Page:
My last post on here was about living in the moment, not getting too stressed out, and focusing on enjoying these last few weeks.
Well…I had a little trouble with that.
A few weeks ago at practice, I was asked to try jumping on a 13’7″ 145 pole. My eyes bugged out a bit when he asked me, but with my new pseudo what-have-I-got-to-lose attitude I went for it. First jump: shot straight up into the air and stayed put, trying to lean the pole to a safe landing spot. Thankfully, this was the side of the pit. Second jump: Same thing, but crashed onto the runway landing on my wrist and thumb. He told me to try the 13’7″ 135 and at this point I was mad. I was determined to complete a jump on that damn pole! I was a little too determined, refusing to think, and took off 2 FEET outside, curled that pole in half and before I knew it Coach Jackson was catching me. Oops.
After a bit of, “What were you thinking?!” I fought back. It was a lose/lose. I could have either chickened out and ran through or I could have gone for it.
Unfortunately, crashing down on the runway messed my hand up more than expected. The next morning I couldn’t even move it. After seeing the trainers, they sent me for X-rays. They thought I broke my wrist.
“You could still have a break in your sesamoid bone that has to get worse before we can actually see it…but if it doesn’t hurt, keep jumping!”
That’s all I needed to hear. The upcoming meet was Senior Day and there was no way I was missing it. They still put me in a splint/cast for the rest of the week that I only wore when I wasn’t jumping or working out. I was rocking’ the Club Hand.
Senior Day/UMass Invitational came and I tried to jump. We taped my wrist and thumb, I warmed up, and my jumps were crap. Absolute crap. Coach Jackson pulled me aside.
“Look, if your jumps are gonna keep looking like this I’m gonna pull you–so make up your mind. Either jump or not. If you’re not, start doing some starts for the 100m…”
The 100? THE 100? My event is not the damn 100m dash. I’m a VAULTER. I VAULT, and dammit, I was jumping on my stupid senior day! I had one decent warm up jump and he kept me in.
In the meet, the jumps were still ugly. My wrist didn’t feel strong enough and when I did jump it would throb the instant I hit the pit. I was being too stubborn. I should have sat out. I only jumped 10’6″ to get 3rd or 4th place that day–which I wasn’t happy with–but everyone kept calling me a trooper for still jumping on a broken wrist. A trooper? Or an idiot?
This is when I really started to flail a bit and panic. My season could be done. I could have a broken wrist. I can’t even get into the damn pit on my jumps anymore and I’ve been doing this for almost 10 years! What’s wrong with me? Am I completely losing it? And my whole damn body hurts! My hips won’t stay aligned. I’m at the chiropractor’s almost every week–why is it all ending this way?!
Now before you go calling me a drama queen, I need to explain something a bit. You see, there’s an conflicting perception of time when you’re a graduating senior. It seems like the entire world around you can’t stop focusing on the fact that you’re graduating–even a month or so before you’re even close to taking your finals. They seem eager to push you out the door into the real world when you still haven’t finished the task at hand. Family and friends all get excited about your accomplishment even before you’ve actually accomplished it. Questions come up like, “What are you doing after graduation?” that make you want to punch them square in the face when you don’t have anything to say. It’s as if they completely fast-forward to the end of the film. It’s not that you’re afraid of venturing out and moving on, you’re just not done yet!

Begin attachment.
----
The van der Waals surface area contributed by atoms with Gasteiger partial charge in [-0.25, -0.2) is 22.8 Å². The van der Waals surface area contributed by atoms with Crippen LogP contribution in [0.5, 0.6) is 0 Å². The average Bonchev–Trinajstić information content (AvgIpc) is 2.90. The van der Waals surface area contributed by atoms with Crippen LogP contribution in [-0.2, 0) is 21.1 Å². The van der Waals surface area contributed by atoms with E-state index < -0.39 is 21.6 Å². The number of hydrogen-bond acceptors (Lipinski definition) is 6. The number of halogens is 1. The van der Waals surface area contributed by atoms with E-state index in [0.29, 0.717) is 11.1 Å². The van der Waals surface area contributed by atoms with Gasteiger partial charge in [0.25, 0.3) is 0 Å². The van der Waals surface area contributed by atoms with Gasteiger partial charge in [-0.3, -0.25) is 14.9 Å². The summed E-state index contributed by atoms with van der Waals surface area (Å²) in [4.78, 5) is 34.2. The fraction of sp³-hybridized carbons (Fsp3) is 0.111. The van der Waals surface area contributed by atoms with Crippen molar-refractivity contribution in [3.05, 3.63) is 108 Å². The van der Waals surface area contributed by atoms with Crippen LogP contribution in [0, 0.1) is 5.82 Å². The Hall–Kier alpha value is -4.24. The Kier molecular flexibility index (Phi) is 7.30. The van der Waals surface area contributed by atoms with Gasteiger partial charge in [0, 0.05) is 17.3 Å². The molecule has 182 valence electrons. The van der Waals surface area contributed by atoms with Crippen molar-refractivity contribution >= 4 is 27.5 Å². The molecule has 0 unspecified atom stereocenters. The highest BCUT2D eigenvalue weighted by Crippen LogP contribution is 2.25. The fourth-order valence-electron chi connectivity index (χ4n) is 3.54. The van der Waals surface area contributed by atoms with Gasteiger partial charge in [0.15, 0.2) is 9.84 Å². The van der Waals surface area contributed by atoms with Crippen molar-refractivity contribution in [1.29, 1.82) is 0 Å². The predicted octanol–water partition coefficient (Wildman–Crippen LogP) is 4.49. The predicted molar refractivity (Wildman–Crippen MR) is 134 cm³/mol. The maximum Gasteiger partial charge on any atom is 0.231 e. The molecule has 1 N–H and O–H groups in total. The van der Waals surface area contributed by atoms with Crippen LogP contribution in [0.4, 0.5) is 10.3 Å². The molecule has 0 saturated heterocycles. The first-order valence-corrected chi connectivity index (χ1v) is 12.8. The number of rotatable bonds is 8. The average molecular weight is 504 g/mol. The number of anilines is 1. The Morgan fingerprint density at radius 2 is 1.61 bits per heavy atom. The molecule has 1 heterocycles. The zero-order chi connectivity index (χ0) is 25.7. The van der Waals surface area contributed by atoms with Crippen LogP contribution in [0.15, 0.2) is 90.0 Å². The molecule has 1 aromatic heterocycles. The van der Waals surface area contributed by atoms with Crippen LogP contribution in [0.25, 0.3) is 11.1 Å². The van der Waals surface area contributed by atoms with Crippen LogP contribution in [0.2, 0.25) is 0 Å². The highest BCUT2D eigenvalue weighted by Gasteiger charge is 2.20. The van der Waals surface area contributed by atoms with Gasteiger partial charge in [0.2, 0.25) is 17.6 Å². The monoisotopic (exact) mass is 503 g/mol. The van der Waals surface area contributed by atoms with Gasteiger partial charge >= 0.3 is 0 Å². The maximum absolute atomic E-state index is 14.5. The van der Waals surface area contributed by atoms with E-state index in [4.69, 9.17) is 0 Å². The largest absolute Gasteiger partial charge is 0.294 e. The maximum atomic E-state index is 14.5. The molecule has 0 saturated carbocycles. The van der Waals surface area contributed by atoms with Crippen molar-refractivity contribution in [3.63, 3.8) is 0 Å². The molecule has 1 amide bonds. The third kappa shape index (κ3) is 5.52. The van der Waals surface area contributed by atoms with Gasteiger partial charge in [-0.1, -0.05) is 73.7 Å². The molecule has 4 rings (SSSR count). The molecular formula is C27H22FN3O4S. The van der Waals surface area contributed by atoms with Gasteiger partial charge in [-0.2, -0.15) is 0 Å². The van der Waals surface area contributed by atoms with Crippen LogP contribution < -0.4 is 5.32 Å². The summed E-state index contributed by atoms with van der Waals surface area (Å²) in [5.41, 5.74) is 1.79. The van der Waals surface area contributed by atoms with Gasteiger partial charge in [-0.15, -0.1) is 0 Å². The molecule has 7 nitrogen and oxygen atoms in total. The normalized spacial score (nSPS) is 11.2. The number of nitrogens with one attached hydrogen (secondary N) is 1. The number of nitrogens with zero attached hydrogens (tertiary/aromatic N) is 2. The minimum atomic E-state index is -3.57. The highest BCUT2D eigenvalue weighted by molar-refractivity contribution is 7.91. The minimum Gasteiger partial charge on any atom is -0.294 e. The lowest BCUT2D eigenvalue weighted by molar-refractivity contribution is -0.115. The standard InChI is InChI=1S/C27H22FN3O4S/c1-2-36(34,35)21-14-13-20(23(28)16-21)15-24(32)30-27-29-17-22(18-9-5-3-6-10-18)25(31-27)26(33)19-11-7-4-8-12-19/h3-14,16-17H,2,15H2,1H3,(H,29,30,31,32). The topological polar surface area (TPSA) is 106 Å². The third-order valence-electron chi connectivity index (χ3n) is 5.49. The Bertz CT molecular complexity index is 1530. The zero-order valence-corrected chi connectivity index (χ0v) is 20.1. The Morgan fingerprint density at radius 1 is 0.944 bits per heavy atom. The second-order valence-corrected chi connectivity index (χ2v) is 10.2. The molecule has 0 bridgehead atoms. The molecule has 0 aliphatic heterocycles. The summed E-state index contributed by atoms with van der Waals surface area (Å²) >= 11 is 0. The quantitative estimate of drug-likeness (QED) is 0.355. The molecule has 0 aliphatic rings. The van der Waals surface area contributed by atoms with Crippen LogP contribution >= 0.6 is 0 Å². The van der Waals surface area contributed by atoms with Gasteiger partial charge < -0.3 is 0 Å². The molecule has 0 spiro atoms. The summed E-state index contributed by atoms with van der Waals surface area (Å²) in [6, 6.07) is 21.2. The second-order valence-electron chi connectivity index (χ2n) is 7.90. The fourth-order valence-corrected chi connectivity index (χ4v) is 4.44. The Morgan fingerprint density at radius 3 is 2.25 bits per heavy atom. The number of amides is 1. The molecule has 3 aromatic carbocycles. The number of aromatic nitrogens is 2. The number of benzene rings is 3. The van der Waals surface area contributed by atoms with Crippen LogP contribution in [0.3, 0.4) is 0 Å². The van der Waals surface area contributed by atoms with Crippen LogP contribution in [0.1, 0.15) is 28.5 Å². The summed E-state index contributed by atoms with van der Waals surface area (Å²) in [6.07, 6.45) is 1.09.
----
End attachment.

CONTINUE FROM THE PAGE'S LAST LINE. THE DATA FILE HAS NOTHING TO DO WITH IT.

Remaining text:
I have a strange image of it. I sort of feel like it’s this annoying little child that tugs and pulls at their mom’s clothes or purse while she’s having a conversation with another adult. Sure, the mom can put up with it for so long, until she snaps.
“STOP IT, Jimmy–Mommy’s not done yet!”
It gets to you. I assume you love your kid and all, but you’re in the middle of something else. It’s not that you’re being irresponsible and ignoring the inevitable future/child, you’re just not done what you’re in the middle of. I don’t care how tough your skin is, some days it’s going to get to you. With everyone around you being your nagging child or a reminder of the quickly passing time, it’s hard not to snap. It changes the way you look at things and suddenly you watch the ticking clock like everything is stopping much sooner than it really is.
After vault practice one day, I was upset that I still wasn’t completing jumps and could only focus on drives. An entire practice of drives. It felt good to work on basics again and get a good handle on those, but that ticking clock was still in the back of my mind. As I was about to drive home with tears streaming down my face, Coach Jackson looked at me and said, “You still have plenty of time.”
What? Plenty of time? He was the only person that had said that to me in the past month or so.
They kept me home from the Holy Cross Invitational that weekend. I’m going to say it was for my wrist, but I realize now it was to get my head on straight. After that weekend I woke up one day and just felt…fine. I’m not really sure what happened. Maybe I needed some rest? Maybe I needed to step back and clear my head? Who knows, but Monday morning was different. This week at practice I only focused on the tasks right in front of me, not anything after. I completed the last bit of my assignments and watched the to-do list come down to a list of my finals schedule. At practice I jumped on 12′ poles and did drills—over and over…and over….and over. I finally cleared some bars and felt like my old self again.
This weekend is the Pre-Conference Meet at UNH and I’m excited to be back in action, despite the strange clicking sound my wrist makes now…